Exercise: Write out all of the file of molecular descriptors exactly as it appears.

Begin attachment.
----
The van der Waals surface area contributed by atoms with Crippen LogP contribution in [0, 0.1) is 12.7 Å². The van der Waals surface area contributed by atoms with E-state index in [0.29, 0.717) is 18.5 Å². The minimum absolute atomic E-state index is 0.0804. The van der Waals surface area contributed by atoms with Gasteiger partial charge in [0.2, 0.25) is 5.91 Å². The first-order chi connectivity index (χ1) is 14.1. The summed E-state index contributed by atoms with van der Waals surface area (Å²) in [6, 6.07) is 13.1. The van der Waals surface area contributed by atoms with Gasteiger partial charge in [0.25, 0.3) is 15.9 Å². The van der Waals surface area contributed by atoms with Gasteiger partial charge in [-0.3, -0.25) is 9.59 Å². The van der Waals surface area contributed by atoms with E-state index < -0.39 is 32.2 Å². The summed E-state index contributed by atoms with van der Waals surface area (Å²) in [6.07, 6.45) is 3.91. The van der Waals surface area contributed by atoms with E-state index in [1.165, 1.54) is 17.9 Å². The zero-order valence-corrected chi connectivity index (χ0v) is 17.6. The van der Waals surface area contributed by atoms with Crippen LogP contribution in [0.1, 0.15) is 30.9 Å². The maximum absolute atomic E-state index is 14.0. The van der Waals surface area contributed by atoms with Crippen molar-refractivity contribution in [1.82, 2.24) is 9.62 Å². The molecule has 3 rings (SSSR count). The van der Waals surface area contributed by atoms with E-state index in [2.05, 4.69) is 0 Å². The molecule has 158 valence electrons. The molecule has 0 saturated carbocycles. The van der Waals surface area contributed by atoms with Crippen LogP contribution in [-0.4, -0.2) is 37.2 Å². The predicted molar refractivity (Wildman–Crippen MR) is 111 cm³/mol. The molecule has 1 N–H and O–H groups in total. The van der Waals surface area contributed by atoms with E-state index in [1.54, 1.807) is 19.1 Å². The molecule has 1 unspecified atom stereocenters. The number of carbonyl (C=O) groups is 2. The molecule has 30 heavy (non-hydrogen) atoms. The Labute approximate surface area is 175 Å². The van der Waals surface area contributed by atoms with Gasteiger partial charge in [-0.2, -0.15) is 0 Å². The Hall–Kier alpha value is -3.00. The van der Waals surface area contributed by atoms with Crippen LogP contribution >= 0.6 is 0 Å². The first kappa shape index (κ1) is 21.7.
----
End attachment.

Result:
The van der Waals surface area contributed by atoms with Crippen LogP contribution in [0, 0.1) is 12.7 Å². The van der Waals surface area contributed by atoms with E-state index in [0.29, 0.717) is 18.5 Å². The minimum absolute atomic E-state index is 0.0804. The van der Waals surface area contributed by atoms with Gasteiger partial charge in [0.2, 0.25) is 5.91 Å². The first-order chi connectivity index (χ1) is 14.1. The summed E-state index contributed by atoms with van der Waals surface area (Å²) in [6, 6.07) is 13.1. The van der Waals surface area contributed by atoms with Gasteiger partial charge in [0.25, 0.3) is 15.9 Å². The van der Waals surface area contributed by atoms with Gasteiger partial charge in [-0.3, -0.25) is 9.59 Å². The van der Waals surface area contributed by atoms with E-state index < -0.39 is 32.2 Å². The summed E-state index contributed by atoms with van der Waals surface area (Å²) in [6.07, 6.45) is 3.91. The van der Waals surface area contributed by atoms with E-state index in [1.165, 1.54) is 17.9 Å². The zero-order valence-corrected chi connectivity index (χ0v) is 17.6. The van der Waals surface area contributed by atoms with Crippen LogP contribution in [0.1, 0.15) is 30.9 Å². The maximum absolute atomic E-state index is 14.0. The van der Waals surface area contributed by atoms with Crippen molar-refractivity contribution in [1.82, 2.24) is 9.62 Å². The molecule has 3 rings (SSSR count). The van der Waals surface area contributed by atoms with E-state index in [2.05, 4.69) is 0 Å². The molecule has 158 valence electrons. The molecule has 0 saturated carbocycles. The van der Waals surface area contributed by atoms with Crippen LogP contribution in [-0.4, -0.2) is 37.2 Å². The predicted molar refractivity (Wildman–Crippen MR) is 111 cm³/mol. The molecule has 1 N–H and O–H groups in total. The van der Waals surface area contributed by atoms with E-state index in [1.54, 1.807) is 19.1 Å². The molecule has 1 unspecified atom stereocenters. The number of carbonyl (C=O) groups is 2. The molecule has 30 heavy (non-hydrogen) atoms. The Labute approximate surface area is 175 Å². The van der Waals surface area contributed by atoms with Gasteiger partial charge in [-0.2, -0.15) is 0 Å². The Hall–Kier alpha value is -3.00. The van der Waals surface area contributed by atoms with Crippen LogP contribution >= 0.6 is 0 Å². The first kappa shape index (κ1) is 21.7.